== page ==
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Shanghai mulls red line for jaywalking

Zhou Wenting
Updated: Jan 26,2017 7:11 AM     China Daily

Shanghai is considering drawing a red line, or many of them, to combat jaywalking.

The lines, marked on the edge of sidewalks like in Hong Kong, were suggested by some local legislators to curb the common bad habit of jaywalking.

The red lines are marked where people can never cross the street, and violators face severe punishment, Yu Guoqiang, a deputy to the Shanghai People’s Congress, the city’s legislative body, said at the ongoing annual session on Jan 24.

“When I was in Hong Kong, I learned from residents that they had a very clear concept of the red lines from childhood, saying that in no case would they ever cross the street over a red line,” Yu said.

Jaywalking impedes traffic safety in many Chinese cities. In Dalian, Liaoning province, jaywalking caused 155 traffic accidents involving death from the beginning of 2015 to April last year. In Chongqing municipality, nearly half of all traffic accidents involving injury or death were triggered by jaywalking in 2015.

“Changes can start from the current generation, if they have an absolute respect for the red lines and a clear appreciation of rules,” Yu said.

Li Feikang, another local deputy, said education on traffic rules, including the red lines, should be compulsory in schools.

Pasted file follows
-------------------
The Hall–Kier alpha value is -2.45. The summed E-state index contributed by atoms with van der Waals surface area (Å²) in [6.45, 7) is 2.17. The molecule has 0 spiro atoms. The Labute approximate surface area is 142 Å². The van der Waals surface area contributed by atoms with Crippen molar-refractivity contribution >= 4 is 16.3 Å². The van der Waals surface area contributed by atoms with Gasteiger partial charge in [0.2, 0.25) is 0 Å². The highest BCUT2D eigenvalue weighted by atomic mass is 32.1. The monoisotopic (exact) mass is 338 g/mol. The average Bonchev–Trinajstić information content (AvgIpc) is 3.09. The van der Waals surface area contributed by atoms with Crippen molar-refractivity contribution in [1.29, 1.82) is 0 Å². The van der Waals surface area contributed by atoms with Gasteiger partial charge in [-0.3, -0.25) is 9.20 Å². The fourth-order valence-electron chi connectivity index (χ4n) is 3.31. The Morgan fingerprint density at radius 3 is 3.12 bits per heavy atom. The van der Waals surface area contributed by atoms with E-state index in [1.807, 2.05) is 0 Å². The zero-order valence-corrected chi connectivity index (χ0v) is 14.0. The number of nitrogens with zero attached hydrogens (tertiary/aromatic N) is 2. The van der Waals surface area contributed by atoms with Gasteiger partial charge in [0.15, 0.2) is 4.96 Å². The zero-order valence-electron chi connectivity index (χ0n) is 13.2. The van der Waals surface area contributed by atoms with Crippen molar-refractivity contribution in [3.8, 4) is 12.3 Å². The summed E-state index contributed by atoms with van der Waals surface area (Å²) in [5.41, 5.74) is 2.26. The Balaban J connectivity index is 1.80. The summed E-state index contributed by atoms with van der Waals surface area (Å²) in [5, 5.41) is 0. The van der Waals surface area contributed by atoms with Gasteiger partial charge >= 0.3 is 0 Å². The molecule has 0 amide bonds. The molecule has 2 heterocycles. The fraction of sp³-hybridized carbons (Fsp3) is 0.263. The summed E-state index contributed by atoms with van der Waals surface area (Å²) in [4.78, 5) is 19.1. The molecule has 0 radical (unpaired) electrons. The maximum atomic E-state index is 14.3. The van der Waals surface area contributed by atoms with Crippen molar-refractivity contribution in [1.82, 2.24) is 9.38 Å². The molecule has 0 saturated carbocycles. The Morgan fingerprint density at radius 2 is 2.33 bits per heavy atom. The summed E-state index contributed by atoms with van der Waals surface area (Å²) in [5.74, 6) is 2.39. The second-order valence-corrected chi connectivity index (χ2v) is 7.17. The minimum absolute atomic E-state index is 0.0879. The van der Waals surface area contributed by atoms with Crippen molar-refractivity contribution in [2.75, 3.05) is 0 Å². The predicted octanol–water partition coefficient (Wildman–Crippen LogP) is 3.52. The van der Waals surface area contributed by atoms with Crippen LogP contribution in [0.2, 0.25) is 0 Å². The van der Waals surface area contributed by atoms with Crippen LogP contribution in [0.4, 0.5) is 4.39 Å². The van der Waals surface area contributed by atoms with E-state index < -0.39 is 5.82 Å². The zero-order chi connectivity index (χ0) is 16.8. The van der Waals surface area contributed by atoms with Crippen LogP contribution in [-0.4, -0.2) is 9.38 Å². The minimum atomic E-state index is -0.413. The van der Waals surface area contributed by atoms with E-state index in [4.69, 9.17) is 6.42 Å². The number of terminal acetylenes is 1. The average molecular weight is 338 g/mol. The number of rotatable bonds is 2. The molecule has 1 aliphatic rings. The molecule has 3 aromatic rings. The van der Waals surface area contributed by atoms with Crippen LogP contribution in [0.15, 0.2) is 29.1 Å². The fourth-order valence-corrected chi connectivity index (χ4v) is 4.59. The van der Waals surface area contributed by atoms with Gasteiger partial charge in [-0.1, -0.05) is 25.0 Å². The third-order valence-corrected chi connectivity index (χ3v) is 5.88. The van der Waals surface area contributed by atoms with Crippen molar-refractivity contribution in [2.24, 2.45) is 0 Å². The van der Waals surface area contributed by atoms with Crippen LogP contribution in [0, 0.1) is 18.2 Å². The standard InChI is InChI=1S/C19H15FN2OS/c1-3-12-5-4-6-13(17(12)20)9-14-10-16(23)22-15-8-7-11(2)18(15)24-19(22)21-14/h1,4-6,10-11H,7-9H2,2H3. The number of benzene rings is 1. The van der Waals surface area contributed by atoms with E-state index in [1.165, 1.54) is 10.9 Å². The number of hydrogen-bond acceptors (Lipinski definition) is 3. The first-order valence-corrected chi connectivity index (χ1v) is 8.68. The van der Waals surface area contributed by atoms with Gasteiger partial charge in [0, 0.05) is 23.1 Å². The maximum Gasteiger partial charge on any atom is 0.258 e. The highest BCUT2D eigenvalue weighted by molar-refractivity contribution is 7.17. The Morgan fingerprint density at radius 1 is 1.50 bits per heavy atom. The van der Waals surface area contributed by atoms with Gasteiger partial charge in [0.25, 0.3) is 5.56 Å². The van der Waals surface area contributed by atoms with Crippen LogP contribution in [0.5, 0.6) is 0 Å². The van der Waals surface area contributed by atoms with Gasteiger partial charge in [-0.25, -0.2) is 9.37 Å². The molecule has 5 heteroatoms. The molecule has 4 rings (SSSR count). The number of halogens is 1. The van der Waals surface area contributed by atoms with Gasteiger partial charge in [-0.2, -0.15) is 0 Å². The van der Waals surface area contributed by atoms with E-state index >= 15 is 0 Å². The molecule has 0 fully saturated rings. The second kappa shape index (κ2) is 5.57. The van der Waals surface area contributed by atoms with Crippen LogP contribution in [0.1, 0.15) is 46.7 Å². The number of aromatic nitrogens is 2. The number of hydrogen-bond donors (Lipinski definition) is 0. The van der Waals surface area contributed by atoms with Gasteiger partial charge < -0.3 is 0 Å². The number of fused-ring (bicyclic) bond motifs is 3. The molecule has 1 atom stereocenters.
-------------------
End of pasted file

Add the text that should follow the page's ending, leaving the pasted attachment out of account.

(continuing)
“That way, the young generation can spread the information to their parents,” Li said.

“If the law stipulates that anybody crossing the street over a red line, and causing his or her injury or death in a traffic accident, will assume full responsibility for the accident, then I believe it will force people to cross the street only at legitimate crossings,” he said.

Under the current law, the driver needs to pay 10 percent of the medical costs of an injured pedestrian after an accident, even if the driver is proven to be faultless.

Another lawmaker, Chen Danyan, said such a legal provision is unreasonable and doesn’t stop pedestrians from breaking the law on the street.

“A group of deputies, including me, conducted traffic inspection at a number of intersections in the city center last summer, and found the number of violations involving pedestrians and non-motorized vehicles was much higher than motor vehicles. Pedestrians’ disregard of traffic rules make traffic congestion worse,” said Chen.

In March, Shanghai initiated a campaign to crack down on traffic violations, mainly targeting motor vehicles.

“Under the current law, jaywalkers are fined 10 yuan ($1.45), which is too little to work as a deterrent,” said deputy Liu Mingang.

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